One of our neighbors recently told us that she hoped to get $10,000 in key money when she goes to Costa Rica for a year. What's key money, you might ask? Well, we live in rent controlled apartments (now called rent stabilized) that can rent for thousands of dollars per month less than the market rate. Key money is what someone wanting to sublet a rent stabilized apartment pays the actual tenant UNDER THE TABLE for the privilege of moving into a less-than-market-rate apartment. Key money is against the law, of course, but everyone takes part in the practice, apparently.
The guy we rent from organizes his life around his rent stabilized apartment. He pays $1,800 per month for an apartment that would rent for at least $3,000 on the open market. Since there's an income cap on qualifying for the reduced rent, he makes sure he doesn't earn a penny more than the legally allowable amount. In the meantime, he appears to have assets out the wazoo -- but those don't count. And, perhaps, most amazingly, he complains bitterly about how the landlord "nickels and dimes" him.
We've met many people who are locked into their current rent-stabilized apartments because they couldn't possibly afford to stay in Manhattan in similar circumstances if they moved. Pat has a friend who pays $1,400 per month for the six-room apartment where she raised her family. It's far more space than she needs now and could rent for $4,500 on the open market but she'll be there for the rest of her life. Turns out one has a hereditary right to a rent stabilized apartment as a direct descendent so sometimes the even life trajectory of a child can be controlled by cheap rent.
Apartment living has taken some adjusting. Because we live in an interior apartment, we have only one window that is exposed to the sky, aka the weather window. Our next door neighbor has taken to singing scales (badly) while accompanying himself on the piano. And our upstairs neighbor stomps around her apartment as though she was auditioning for a part in "River Dance." In truth, we're really quite lucky, by New York standards, to have such a nice apartment but still … I miss my Mt. Hood view.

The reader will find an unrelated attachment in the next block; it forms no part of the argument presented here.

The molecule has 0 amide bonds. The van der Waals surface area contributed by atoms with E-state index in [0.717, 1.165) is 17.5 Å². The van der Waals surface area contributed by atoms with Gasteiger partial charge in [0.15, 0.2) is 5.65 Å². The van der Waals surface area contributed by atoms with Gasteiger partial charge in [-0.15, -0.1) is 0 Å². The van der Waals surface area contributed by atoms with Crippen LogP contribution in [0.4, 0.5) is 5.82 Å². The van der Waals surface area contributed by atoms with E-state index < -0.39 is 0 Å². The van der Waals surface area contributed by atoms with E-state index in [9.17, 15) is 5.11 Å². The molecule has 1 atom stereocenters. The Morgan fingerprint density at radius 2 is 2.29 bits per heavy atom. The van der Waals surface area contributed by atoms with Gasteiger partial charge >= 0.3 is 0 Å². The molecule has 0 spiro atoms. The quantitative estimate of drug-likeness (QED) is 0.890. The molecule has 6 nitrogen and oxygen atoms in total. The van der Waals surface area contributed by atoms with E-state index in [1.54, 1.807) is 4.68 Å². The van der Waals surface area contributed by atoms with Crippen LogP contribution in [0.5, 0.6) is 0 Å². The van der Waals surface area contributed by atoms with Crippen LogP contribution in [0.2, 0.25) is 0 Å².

Living in a gigantic Petri dish, as one of our friends characterized New York City, has taken its toll. Pat and I are both recovering from a lingering flu that causes extended bouts with fatigue. Mine, which I think has finally released me from its grasp, lasted six weeks. I've never been one to worry about germs, but I find myself washing my hands and using hand sanitizers multiple times a day.
I'm sorry to report that work has become, well, work. I know it's partly that I've been dragging myself through the motions for the past month (see flu above), but I'm just not feeling that excitement I experienced originally. There are lots of reasons -- some having to do with personalities and some having to do with the work itself -- and I don't for a minute regret my decision to come here, but it's just different.
Because of the sensitivity about issues regarding race/gender/ethnicity/religion that comes with working in the Mayor's office, I basically have to censor myself whenever I have to urge to say anything about any of those topics in the office. No joking. No kidding. No nothing.
Exploring NYC remains fun and exciting. Yesterday we went to the wilds of the northern end of Manhattan, by subway of course. We hiked up a steep incline at Inwood Hill Park anticipating an expansive northward view of the Hudson River on a fantastic blue sky day. We arrived at the ridge line at the top of a lovely trail, only to find ourselves directly overlooking the toll plaza of the Henry Hudson Bridge! While that was a bit of a downer, the rest of the hike to the far end of Ft. Tryon Park was great. We even walked through a lovely heather garden partially in bloom. (Winter has apparently bypassed NYC this year.)
Big deal of the month: I got to experience a ticker tape parade. My office is right on Broadway so the week after the New York Giants won the Super Bowl, we had front row seats for the parade. Turns out people throw more than ticker tape. You'll notice all the toilet paper hanging from the trees across the
street. I've decided my next job will be marketing myself to cities seeking a football world championship. The first year I was in Adelaide the Port Power Australian Rules football team won the "Grand Final" - the world championship of Australian Rules. And now, my first year in New York, the Giants win the Super Bowl. Coincidence? I don't think so.
Discovery of the month is The Wafel and Dinges food cart in Central Park --http://www.yelp.com.au/biz/wafels-and-dinges-new-york. Between the pretentious name and the line we almost passed it up, but, oh my, we are glad we didn't. Turns out dinges are wonderful thingees that go on these fantastic Belgian waffles, made to order. In a city packed with treats, I would rate this as one of the best, so far.